Our day of filming with the Irula tribe was shaping up to be an extremely hot day. When we say “hot” in Chennai, India, in the month of May—that means 115 degrees Fahrenheit and high humidity. We had woken up at 4 a.m. to head out to meet with some Irula tribesmen to catch snakes and eat rats.
The Irula is an indigenous tribe in southern India that is legendary for its members’ skill in hunting venomous snakes. Traditionally, they used to catch snakes for the skins, but today they help protect the snakes and use their hunting skills to catch the snakes and extract the venom, which is then used to make antivenin for some of the 10,000 potentially fatal snake bites treated each year in India.
The crew is tired and a little upset when the tribe members show up a little late and the driver of the car overshoots the meeting location. It had taken several days of planning and running around to arrange local permissions to shoot the film, and they want to make the most out of their shoot day. Meanwhile, the Irulas in the group—Kali, Mari, and Rajendran—are clearly relaxed.
Kali makes the comment that he wonders why Henry is wearing a black t-shirt in such hot weather. Mari retorts that it’s probably because he wants to show his arms off. I decide not to translate this for the crew.
We start walking, and in about ten minutes Kali finds a Russell’s viper in between two fields. The Irula men quickly catch the snake, and then Henry talks to the camera about how dangerous the animal can be. Kali, who understands English, tells Mari that Henry seems to actually know how to handle snakes. Meanwhile, Henry explains to the camera his views on the penetrative power of a viper’s fangs. Later, as we walk through the fields, I ask Mari how dangerous he thinks the Russell’s viper is. He says that if you don’t bother the snakes then they won’t bite you and that he thinks documentaries make these snakes look far more dangerous than they really are.
Henry seems to enjoy himself, despite the conditions. He does not complain even once about the heat or the walk. He is talkative, and we start discussing the Henry Rollins Band. At one point he says, “I am fifty years old, man, and I don’t necessarily listen to what I used to listen to.” He speaks honestly and, unlike other personalities I’ve worked with, he does not demand water or rest stops and seems genuinely curious about the things we’re filming and the people we’re working with. After several hours of catching snakes, he and I are discussing films and how documentaries are made. I tell him that I sometimes feel that the job of making a documentary film is over-glamorized and has its own share of contradictions. But Henry says, “I’ll take it—and it sure beats flipping burgers!” A few minutes later we catch a cobra with a bad infection. Henry takes a couple of worms out of the snake and says that he could restore the snake to health if he could have it for two months. We release the snake, but its chances of survival look slim.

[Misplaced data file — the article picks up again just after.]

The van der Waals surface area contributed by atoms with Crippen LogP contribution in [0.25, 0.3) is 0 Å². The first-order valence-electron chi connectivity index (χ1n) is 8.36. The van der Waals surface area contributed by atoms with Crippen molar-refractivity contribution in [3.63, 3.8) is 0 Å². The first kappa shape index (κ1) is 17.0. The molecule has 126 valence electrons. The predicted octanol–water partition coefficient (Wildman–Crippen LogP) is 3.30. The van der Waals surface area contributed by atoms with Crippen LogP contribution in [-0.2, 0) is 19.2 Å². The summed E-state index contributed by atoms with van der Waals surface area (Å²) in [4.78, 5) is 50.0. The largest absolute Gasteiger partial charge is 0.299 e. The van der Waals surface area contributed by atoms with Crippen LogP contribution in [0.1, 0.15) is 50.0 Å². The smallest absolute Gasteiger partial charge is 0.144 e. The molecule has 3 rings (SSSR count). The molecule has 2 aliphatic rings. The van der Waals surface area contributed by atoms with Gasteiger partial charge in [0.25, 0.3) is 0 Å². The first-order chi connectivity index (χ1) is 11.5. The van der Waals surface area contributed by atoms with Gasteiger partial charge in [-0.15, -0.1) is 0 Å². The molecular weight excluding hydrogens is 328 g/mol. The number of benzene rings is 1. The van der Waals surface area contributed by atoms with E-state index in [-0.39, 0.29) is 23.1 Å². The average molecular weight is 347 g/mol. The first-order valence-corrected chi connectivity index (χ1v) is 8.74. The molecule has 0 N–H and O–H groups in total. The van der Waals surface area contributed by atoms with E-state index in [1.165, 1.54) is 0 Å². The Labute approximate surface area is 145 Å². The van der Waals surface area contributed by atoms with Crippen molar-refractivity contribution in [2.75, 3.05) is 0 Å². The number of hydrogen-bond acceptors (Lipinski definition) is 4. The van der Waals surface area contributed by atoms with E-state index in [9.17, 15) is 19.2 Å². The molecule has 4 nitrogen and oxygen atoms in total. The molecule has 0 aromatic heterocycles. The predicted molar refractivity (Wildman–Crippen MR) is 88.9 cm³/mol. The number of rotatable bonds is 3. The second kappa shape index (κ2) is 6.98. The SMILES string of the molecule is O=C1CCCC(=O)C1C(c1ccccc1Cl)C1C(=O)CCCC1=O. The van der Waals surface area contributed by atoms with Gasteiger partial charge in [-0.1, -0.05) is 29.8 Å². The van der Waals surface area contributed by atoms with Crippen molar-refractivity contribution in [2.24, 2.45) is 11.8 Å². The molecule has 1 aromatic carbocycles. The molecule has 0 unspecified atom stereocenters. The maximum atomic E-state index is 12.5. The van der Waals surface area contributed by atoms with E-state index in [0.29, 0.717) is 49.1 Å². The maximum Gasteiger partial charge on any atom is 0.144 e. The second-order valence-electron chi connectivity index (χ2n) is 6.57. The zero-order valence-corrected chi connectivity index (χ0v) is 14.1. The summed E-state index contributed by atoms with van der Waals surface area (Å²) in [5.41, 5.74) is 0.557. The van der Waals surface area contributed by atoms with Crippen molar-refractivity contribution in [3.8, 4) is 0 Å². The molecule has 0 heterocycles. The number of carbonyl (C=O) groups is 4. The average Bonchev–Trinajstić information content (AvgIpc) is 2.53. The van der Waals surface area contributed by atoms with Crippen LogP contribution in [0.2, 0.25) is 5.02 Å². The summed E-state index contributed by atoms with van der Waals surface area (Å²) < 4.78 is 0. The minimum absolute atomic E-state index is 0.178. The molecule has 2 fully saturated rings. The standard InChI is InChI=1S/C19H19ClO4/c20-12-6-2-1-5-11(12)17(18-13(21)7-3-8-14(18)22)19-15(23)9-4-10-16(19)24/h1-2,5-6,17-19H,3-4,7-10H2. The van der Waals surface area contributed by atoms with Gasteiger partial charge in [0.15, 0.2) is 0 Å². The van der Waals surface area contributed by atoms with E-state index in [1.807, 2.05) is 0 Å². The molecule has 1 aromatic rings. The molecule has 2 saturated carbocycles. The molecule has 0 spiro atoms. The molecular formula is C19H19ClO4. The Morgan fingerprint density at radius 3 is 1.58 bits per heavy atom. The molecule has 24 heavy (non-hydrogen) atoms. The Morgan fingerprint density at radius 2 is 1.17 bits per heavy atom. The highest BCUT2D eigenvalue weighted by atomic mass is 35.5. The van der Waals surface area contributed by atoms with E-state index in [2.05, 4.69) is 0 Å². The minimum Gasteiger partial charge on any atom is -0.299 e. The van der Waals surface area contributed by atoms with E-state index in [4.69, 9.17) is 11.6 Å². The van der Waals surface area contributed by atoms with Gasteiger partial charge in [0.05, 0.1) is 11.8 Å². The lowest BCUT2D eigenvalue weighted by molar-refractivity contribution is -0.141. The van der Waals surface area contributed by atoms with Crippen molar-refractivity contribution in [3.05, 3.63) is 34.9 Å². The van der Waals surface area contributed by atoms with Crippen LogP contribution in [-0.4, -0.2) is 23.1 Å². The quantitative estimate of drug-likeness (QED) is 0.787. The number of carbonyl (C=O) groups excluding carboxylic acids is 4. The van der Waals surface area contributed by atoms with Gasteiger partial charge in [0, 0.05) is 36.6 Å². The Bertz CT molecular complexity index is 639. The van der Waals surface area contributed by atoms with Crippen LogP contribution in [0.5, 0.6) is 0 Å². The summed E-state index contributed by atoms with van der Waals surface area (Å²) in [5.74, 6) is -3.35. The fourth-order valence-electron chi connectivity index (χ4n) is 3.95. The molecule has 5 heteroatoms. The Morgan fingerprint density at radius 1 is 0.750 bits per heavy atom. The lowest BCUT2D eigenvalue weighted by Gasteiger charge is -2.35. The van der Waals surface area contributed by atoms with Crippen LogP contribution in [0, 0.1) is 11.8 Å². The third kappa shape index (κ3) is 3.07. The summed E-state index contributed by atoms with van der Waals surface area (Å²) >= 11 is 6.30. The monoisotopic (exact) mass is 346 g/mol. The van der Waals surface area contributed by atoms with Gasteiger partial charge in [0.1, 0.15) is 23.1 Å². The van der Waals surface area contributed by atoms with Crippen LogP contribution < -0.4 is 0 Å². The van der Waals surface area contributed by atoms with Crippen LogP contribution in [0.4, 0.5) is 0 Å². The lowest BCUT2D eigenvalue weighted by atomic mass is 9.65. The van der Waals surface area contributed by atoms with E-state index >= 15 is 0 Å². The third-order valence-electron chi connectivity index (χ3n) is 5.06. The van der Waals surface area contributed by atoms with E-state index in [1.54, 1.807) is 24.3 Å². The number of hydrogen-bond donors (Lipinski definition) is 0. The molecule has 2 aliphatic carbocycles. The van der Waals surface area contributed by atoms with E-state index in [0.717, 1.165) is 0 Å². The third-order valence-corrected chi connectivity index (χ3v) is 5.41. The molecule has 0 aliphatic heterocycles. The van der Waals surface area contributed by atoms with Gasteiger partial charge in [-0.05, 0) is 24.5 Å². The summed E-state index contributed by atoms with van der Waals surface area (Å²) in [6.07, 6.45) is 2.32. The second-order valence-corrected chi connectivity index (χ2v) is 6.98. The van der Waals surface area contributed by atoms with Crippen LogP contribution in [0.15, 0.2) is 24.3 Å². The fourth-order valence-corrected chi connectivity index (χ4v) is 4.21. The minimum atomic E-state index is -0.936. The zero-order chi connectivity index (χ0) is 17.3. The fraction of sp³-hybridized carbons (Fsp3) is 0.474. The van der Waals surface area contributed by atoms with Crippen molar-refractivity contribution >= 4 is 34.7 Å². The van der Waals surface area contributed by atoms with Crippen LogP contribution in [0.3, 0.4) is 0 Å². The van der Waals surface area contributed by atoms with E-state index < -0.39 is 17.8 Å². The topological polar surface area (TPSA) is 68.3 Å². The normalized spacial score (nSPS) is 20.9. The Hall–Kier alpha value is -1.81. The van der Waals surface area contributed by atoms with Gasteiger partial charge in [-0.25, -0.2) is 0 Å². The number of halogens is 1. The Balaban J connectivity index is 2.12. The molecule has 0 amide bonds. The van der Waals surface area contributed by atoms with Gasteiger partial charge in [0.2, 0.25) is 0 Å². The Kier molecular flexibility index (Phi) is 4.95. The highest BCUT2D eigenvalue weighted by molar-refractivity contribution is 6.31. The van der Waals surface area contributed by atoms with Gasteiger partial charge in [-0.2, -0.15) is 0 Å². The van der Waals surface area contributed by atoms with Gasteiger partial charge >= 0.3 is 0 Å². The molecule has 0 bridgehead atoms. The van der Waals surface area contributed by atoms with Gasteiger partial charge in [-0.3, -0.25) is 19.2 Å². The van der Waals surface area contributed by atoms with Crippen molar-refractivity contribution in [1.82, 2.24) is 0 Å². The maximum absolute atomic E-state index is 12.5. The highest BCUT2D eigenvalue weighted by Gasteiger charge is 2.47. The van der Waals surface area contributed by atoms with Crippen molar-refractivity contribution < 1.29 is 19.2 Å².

Toward the end of the day, the Irulas catch some rats in the field. Rats are one of their traditional food staples. Shooting this scene was tricky because the ground was uneven, the path in the field was narrow, and the Irulas did not understand English instructions very well. The heat didn’t always bring out the best in people either—especially when heavy equipment, lots of walking, and venomous snakes are involved—but Henry, at least, is still in good spirits toward the end of the day. He attempts (unsuccessfully) to entertain the cameraman by picking up a freshly killed rat and putting it in his mouth. The cameraman says that he thinks Henry is crazy. Henry laughs and replies that he thinks the cameraman is uptight.
The rats are then thrown on some brush and “cooked.” Initially, Henry looks quite aghast at the thought of his future meal, but he pulls it together and eats the rats with gusto. The cameraman tries to get enough shots and keeps saying, “Can you take another piece?” Henry doesn’t complain and tucks in. As he is eating, I notice something impressive. Henry chews his food—in this case, wild rats toasted over a campfire—thoroughly before swallowing, and he doesn’t take the “quick-bite-and-swallow” approach, which most people might, to get it over with quick but then be able to say later that they “ate rat.” The rats are whole—guts and lungs included—and Henry chews the half-raw rat bodies with apparent relish. Later, I tell him that I think he is really cool for doing that. He says he wanted to be “honest with the experience” and thus chewed and tasted every bite. Kali, one of the Irula tribesmen, is also impressed. He says to me in Tamil, “He ate it. He is a good man.”
So you could conclude, along with the cameraman, that this snake-catching, rat-eating guy Henry Rollins is crazy, but I personally happen to feel that Henry is saner than most people.